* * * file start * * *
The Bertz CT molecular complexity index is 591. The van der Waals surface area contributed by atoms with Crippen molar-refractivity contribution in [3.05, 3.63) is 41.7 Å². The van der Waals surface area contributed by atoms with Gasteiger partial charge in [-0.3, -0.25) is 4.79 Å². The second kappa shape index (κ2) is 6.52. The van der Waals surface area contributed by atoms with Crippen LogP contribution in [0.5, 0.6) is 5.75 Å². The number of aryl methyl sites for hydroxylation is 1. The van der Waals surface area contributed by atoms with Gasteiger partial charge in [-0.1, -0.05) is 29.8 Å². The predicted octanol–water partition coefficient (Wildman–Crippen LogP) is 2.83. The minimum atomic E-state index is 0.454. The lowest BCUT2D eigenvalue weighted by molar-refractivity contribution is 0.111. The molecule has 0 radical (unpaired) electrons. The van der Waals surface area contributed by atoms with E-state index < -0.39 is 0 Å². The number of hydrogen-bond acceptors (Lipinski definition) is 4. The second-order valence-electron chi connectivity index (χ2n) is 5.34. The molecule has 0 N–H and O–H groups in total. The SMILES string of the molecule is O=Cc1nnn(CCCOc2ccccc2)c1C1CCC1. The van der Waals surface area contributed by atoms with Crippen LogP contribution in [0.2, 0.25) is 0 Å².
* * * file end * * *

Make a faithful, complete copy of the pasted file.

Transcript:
The Bertz CT molecular complexity index is 591. The van der Waals surface area contributed by atoms with Crippen molar-refractivity contribution in [3.05, 3.63) is 41.7 Å². The van der Waals surface area contributed by atoms with Gasteiger partial charge in [-0.3, -0.25) is 4.79 Å². The second kappa shape index (κ2) is 6.52. The van der Waals surface area contributed by atoms with Crippen LogP contribution in [0.5, 0.6) is 5.75 Å². The number of aryl methyl sites for hydroxylation is 1. The van der Waals surface area contributed by atoms with Gasteiger partial charge in [-0.1, -0.05) is 29.8 Å². The predicted octanol–water partition coefficient (Wildman–Crippen LogP) is 2.83. The minimum atomic E-state index is 0.454. The lowest BCUT2D eigenvalue weighted by molar-refractivity contribution is 0.111. The molecule has 0 radical (unpaired) electrons. The van der Waals surface area contributed by atoms with E-state index < -0.39 is 0 Å². The number of hydrogen-bond acceptors (Lipinski definition) is 4. The second-order valence-electron chi connectivity index (χ2n) is 5.34. The molecule has 0 N–H and O–H groups in total. The SMILES string of the molecule is O=Cc1nnn(CCCOc2ccccc2)c1C1CCC1. The van der Waals surface area contributed by atoms with Crippen LogP contribution in [0.2, 0.25) is 0 Å².